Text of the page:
3.0 Overview of Research Design
3.1 Research Philosophy and Approach
The research philosophy adopted for this dissertation is interpretive epistemology which simply refers to the philosophical underpinning of the research. Interpretive epistemology has a basic assumption that knowledge can only be created and understood from the point of view of the individuals who live and work in a particular culture or organisation. Therefore, every individual acts in situation and makes sense of what is happening based on experiences of the situation and the expectations people bring into it. This means that there may be different understandings and interpretations of reality and interpretive epistemology leads to accessing meanings made by others and describe how they come to make those meanings (Hatch and Cunliffe, 2006, p, 14). The choice of this philosophy is important because it guides the research design, the research approach, choice of methods, analysis of the findings, and even the presentation.
3.2 Research Methods and Strategies
A multi-method approach would be adopted, drawing on primary and secondary research. The reason for this is to be able to provide adequate discussion for the readers that will help them understand more about the issue under investigation as well as the different variables involve with it, the primary data for the study will be represented by the survey results that will be acquired from the respondents. Informal workers will be the respondents of this study.
On the other hand, the literature reviews to be presented in the second chapter of the study will represent the secondary data of the study. The secondary sources of data will come from published articles from journals, theses and related studies, books, company reports and official statistics. Sometimes, secondary research is required in the preliminary stages of research to determine what is known already and what new data are required, or to inform research design. Acquiring secondary data are more convenient to use because they are already condensed and organized. Moreover, analysis and interpretation are done more easily.
3.3 Data Analysis and Presentation
Data gathered using these instruments will be collated for analysis. Data analysis will primarily be characterized by statistical approach. The following statistical formula will be used in the quantitative analysis.
% = -------- x 100 ; n – number of responses
N N – total number of respondents
2. Weighted Mean
f1x1 + f2x2 + f3x3 + f4x4 + f5x5
x = --------------------------------------------- ;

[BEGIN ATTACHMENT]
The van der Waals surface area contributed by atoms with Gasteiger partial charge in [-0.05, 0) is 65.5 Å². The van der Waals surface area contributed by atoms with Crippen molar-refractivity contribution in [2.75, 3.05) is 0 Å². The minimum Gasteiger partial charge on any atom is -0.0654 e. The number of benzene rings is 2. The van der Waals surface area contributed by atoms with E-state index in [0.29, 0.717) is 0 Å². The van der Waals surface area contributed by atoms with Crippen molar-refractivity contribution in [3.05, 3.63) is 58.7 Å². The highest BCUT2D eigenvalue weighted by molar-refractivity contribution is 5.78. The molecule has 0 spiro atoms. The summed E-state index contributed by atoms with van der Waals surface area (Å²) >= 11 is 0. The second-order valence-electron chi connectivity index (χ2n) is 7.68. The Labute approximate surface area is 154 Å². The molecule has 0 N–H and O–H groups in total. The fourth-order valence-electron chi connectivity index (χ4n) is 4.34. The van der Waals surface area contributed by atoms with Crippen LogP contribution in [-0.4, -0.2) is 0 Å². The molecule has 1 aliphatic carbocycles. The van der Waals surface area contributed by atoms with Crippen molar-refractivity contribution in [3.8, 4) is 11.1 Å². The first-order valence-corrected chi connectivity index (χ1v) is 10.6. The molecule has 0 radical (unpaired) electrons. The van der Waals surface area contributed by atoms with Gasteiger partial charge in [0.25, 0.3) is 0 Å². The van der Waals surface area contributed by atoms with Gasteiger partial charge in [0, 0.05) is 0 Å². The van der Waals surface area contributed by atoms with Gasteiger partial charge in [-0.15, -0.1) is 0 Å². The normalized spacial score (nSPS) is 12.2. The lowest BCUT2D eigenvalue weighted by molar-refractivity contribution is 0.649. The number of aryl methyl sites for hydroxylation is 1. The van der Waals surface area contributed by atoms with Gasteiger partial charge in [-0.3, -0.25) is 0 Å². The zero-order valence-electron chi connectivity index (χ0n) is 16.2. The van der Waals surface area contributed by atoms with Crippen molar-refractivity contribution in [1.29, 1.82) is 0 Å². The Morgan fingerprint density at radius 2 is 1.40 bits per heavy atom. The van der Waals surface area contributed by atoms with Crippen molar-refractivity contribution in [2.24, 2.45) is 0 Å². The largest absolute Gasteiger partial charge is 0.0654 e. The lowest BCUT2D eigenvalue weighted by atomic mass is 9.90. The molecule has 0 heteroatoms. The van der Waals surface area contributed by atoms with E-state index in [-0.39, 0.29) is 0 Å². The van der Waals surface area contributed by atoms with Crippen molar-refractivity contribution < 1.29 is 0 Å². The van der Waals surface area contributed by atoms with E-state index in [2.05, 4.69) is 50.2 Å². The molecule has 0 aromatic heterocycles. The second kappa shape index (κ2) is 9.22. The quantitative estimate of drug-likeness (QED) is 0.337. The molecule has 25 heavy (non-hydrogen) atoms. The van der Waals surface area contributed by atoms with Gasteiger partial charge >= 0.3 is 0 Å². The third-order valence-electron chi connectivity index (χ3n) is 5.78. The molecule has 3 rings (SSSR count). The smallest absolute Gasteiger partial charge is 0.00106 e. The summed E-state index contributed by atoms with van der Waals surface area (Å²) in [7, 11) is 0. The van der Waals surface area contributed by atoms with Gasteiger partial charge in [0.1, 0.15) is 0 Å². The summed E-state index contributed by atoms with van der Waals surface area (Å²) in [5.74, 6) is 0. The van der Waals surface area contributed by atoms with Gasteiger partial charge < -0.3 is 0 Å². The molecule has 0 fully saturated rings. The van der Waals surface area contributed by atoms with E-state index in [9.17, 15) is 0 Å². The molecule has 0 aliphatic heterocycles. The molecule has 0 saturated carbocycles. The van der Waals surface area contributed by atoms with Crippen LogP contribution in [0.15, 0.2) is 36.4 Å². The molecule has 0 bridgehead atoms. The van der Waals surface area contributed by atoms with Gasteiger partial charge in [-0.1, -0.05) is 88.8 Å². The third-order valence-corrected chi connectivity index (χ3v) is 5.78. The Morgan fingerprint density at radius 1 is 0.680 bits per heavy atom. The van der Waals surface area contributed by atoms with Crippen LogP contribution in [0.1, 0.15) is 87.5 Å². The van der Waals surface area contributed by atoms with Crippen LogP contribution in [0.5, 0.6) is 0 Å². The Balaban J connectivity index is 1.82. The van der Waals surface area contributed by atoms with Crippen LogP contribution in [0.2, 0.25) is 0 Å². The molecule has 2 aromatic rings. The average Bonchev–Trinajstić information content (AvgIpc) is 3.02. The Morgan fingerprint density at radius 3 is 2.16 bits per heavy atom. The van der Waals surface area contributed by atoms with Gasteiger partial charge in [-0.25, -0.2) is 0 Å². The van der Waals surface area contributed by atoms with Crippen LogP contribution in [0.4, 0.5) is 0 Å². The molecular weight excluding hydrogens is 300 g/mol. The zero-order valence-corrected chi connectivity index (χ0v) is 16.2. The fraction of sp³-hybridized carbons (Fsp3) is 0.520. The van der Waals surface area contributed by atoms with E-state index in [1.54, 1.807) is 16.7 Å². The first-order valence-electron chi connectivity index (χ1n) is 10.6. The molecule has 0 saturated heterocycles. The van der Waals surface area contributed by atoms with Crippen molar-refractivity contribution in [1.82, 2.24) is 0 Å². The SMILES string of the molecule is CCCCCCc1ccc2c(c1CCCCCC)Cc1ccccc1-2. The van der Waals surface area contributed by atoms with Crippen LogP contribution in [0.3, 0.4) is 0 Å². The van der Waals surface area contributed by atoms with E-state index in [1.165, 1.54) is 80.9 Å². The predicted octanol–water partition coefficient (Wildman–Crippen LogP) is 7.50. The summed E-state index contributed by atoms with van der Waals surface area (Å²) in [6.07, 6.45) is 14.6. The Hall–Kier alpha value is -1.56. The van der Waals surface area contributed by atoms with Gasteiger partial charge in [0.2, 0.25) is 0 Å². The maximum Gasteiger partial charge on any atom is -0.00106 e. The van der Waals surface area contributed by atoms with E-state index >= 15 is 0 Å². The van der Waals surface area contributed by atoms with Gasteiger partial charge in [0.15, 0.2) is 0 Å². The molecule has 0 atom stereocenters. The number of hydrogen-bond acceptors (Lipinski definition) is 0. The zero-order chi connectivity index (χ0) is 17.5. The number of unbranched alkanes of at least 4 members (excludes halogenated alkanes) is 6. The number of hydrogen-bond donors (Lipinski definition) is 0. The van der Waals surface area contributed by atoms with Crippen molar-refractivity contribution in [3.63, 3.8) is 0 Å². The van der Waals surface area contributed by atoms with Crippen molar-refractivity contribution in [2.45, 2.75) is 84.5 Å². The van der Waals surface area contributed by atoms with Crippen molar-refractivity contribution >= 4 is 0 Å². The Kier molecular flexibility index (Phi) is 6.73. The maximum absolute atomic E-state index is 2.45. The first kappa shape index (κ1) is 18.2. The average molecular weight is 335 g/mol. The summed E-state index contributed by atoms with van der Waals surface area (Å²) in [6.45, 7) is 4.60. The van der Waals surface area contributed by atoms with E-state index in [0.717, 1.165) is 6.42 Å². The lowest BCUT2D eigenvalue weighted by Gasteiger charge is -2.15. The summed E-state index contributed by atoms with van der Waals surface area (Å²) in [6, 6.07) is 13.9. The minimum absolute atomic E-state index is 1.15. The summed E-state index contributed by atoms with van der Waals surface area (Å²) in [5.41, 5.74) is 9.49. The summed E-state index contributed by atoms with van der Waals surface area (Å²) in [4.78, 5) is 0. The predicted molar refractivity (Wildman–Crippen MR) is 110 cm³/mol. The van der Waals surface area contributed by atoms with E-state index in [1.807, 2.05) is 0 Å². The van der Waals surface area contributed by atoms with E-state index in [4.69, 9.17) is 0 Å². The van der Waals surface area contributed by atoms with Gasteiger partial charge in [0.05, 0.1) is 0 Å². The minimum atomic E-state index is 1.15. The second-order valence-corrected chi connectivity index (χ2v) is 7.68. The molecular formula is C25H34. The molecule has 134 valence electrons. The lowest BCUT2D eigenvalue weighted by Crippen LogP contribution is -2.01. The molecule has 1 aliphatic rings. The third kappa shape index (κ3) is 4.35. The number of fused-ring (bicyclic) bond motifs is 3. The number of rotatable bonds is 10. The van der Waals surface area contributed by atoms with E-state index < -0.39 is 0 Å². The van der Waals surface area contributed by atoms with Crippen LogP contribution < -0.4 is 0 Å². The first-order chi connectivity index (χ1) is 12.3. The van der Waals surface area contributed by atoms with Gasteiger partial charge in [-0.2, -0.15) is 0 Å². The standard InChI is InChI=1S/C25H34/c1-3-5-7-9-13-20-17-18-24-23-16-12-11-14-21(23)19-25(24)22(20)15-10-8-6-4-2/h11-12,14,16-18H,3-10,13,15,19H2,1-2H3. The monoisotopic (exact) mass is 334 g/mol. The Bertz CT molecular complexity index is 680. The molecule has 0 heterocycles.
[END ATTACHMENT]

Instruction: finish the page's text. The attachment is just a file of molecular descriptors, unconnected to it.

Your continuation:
where: f – weight given to each response
x – number of responses
xt – total number of responses
With this said, this dissertation will be presented in written format with the addition of data charts, representing study results. Some of the analysed data will be illustrating using pie charts and network charts but this may not be confirmed until survey data had been analysed.
3.4 Limitations of the Research Design
The study is limited on the elements of social health security in Indonesia. The utilization of small numbers of respondents as the basis of the survey is another limitation because of the fact that it cannot make generalisations. The study is also limited only the pieces of information that the respondents are willing to disclose. It is limited to the respondents’ capability to answer such questions.
Bayer, R., Beauchamp, D. E., Gostin, L. O., Jennings, B. & Steinbock, B. (2007). Public health ethics: theory, policy and practice, Oxford University Press, Oxford, US.
Bohle, P. & Quinlan, M. (2000). Managing occupational health and safety: a multidisciplinary approach. Palgrave McMillan.
Greenberg, M. I. (2003). Occupational, industrial, and environmental toxicology. Elsevier Health Sciences.
Hatch, M. J. & Cunliffe, A. L. (2006). Organization Theory: Modern, Symbolic, and Postmodern Perspective. Oxford: Oxford University Press.
Karmis, M. (2001). Mine health and safety management. SME.
Kennedy, B. A. (1990). Coal mining. SME.
Lowrie, R. L. (2002). Mining Reference Handbook. SME.
Mclvor, A. & Johnston, R. (2007). Miners’ lung: a history of dust disease in coal mining. Ashgate Publication Ltd.
Merson, M. H., Black, R. E. & Mills, A. (2006). International public health: diseases, programs, systems, and policies. Jones & Bartlett Learning.